(Practice Question: Tobacco use has been a widespread cause of concern worldwide especially among the young Indian population. Comment. Do you think new high-tech “heated tobacco products” can provide a suitable solution? – 150 words)
Tobacco use is the leading preventable cause of deaths worldwide. It is reported to kill an estimated seven million people every year. On average, tobacco users lose 15 years of their life. Up to half of all users will die prematurely due to tobacco-related causes by any year or time estimation. Most of these deaths will be in middle- and low-income nations, accounting for almost 80% of all tobacco-related deaths. India is the third largest tobacco producer and the second largest consumer of tobacco worldwide. Tobacco-related mortality in India is estimated at upwards of 1.3 million people, with one million being attributed to smoking and the rest to smokeless-tobacco use.
The young population being targeted:
Six out of the 10 countries that account for two thirds of the world’s smokers are developing countries. India accounts for 10% of the world’s smokers, behind only China, which accounts for a fourth of smokers worldwide. India is a very young country. Half of its population is under the age of 25; two-thirds are less than 35 years. Therefore the risk persists more in case of India. Young people in the developing world are at greatest risk of tobacco addiction and suffering from the related health risks. As wealthy countries crack down on tobacco consumption by raising taxes and imposing stringent rules against tobacco advertising, the tobacco market is shifting to newer markets in developing nations like India.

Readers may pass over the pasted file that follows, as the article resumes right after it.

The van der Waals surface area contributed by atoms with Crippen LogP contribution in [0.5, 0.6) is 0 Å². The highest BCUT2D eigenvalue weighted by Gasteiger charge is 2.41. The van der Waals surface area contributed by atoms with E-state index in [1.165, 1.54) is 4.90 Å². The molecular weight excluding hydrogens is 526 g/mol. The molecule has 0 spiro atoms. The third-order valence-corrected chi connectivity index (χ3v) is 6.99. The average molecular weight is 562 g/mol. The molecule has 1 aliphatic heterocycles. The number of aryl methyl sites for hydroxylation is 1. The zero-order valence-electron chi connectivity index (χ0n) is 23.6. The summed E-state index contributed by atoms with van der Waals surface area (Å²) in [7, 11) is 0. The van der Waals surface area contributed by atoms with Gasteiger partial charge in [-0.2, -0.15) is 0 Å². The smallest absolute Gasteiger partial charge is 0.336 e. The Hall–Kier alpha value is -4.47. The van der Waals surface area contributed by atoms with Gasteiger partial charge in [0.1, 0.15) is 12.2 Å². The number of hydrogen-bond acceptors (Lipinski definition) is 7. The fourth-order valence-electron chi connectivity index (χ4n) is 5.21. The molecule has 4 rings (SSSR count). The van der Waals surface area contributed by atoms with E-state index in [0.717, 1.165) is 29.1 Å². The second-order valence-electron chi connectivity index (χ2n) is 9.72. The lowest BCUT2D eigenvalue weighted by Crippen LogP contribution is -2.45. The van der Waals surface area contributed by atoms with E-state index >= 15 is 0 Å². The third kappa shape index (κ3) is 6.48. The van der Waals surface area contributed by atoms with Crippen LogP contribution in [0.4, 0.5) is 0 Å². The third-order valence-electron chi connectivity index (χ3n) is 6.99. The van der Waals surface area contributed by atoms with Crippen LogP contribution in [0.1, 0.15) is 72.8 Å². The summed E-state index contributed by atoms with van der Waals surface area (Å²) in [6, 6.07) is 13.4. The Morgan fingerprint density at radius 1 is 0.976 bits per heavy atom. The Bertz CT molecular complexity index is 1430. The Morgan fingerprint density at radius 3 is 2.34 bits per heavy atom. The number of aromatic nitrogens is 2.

Wrongful marketing by tobacco companies:
In the last decade, tobacco control in the form of restrictions and curbs being imposed by governments across the globe has taken centre stage, which in turn has affected the profits of tobacco firms. The tobacco industry is also attempting to maintain profits and keep people addicted by introducing new high-tech “heated tobacco products”, or HTPs, sticks of tobacco that are heated and look very similar to conventional cigarettes. These are being targeted at youth, who are being fed with the idea that they are less harmful than cigarettes because they do not burn tobacco and so produce lower levels of multiple toxicants (the main cause of smoking-related diseases).
The World Health Organisation says “there is no evidence to demonstrate that HTPs are less harmful than conventional tobacco products”. The European Respiratory Society is clear that heated tobacco products are “harmful and addictive; undermine smokers’ wish to quit, and are a temptation for non-smokers and minors”.
India has been a pioneer in tobacco control, having enacted the Cigarettes and Other Tobacco Products (Prohibition of Advertisement and Regulation of Trade and Commerce, Production, Supply and Distribution) Act, and launched a dedicated National Tobacco Control Programme in 2007-08.
There is a case for raising tobacco taxes, banning tobacco advertising and promotion, and introducing regulations to protect non-smokers from second-hand smoke to prevent teenagers from falling for tobacco products. Unless such steps are taken quickly, the disease and death burden from tobacco consumption is likely to rise sharply in the developing world.